Personal Injury photography is certainly an evolving area. This is not just down to the legal reforms, but because photography itself is evolving. Over the past 10 years it has succesfully blended the boundaries between hobby and profession with many people turning what was a healthy interest in taking snaps, into a sideline job for bonus income. Competition has increased and fees have reduced. Whilst this is a good thing in principle, it causes several issues in practice, especially in scarring photography and personal injury.
The main issue is evidential weight and authenticity. There are now many photographers offering personal injury photography services across the UK and with no governing body for this work, many solicitors and medico-legal agencies are instructing any photographers who simply advertise the service.
"what should be examined and looked for when instructing an expert personal injury photographer is expertise and training in the area of Clinical Photography"
They may use words such as 'discreet, high quality and CPR compliant'... In fact you will probably see these words on this site! but what should be examined and looked for when instructing an expert personal injury photographer is expertise and training in the area of Clinical Photography.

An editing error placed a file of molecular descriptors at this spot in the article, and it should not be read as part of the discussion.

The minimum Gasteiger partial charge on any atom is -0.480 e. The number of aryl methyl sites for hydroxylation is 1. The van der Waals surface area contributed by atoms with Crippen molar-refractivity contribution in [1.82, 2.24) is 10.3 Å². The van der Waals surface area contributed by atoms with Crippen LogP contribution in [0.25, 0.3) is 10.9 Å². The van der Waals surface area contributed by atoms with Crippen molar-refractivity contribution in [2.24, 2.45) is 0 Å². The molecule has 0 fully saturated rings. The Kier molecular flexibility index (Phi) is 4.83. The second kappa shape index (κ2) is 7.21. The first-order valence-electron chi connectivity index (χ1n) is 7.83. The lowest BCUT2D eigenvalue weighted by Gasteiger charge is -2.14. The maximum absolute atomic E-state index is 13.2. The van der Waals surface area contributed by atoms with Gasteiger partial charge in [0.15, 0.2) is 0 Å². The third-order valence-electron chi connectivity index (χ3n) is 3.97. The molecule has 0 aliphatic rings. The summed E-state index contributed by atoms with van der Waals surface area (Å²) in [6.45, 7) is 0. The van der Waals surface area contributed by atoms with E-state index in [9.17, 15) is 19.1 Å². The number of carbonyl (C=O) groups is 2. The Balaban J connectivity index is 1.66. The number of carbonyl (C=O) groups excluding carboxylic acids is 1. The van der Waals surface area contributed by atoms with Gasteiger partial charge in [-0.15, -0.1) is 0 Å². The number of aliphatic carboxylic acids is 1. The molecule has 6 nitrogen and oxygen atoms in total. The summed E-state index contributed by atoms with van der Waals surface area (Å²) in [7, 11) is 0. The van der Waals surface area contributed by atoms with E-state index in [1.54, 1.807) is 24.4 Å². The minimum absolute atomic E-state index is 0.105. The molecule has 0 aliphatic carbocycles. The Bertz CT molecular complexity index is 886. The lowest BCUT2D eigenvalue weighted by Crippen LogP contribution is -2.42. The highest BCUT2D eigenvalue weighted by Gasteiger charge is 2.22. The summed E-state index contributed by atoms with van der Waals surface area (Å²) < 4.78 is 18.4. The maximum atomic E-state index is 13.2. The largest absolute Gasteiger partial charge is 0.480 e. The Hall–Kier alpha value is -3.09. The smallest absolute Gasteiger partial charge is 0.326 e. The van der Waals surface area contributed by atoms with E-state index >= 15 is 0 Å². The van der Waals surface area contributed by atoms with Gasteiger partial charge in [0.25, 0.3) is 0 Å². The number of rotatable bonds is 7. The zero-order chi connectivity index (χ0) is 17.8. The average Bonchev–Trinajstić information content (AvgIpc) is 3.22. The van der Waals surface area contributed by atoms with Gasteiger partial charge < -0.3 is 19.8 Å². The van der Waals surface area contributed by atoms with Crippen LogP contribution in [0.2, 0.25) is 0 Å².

Clinical photographers are trained specifically in photographing the human anatomy. The expertise from photographing the human anatomy coupled with trained methods of standardisation and standard operating procedures provides a clinical photographer with the ingredients to be an expert in the field of medico-legal photography. Not only this, but authenticity can be easily proved, and evidential weight gained should the images be questioned in the court of law.
My advice to personal injury & clinical negligence solicitors is to ensure when instructing a personal injury photography expert that they instruct a Registered Medical Illustration Practitioner or a hospital clinical photography department.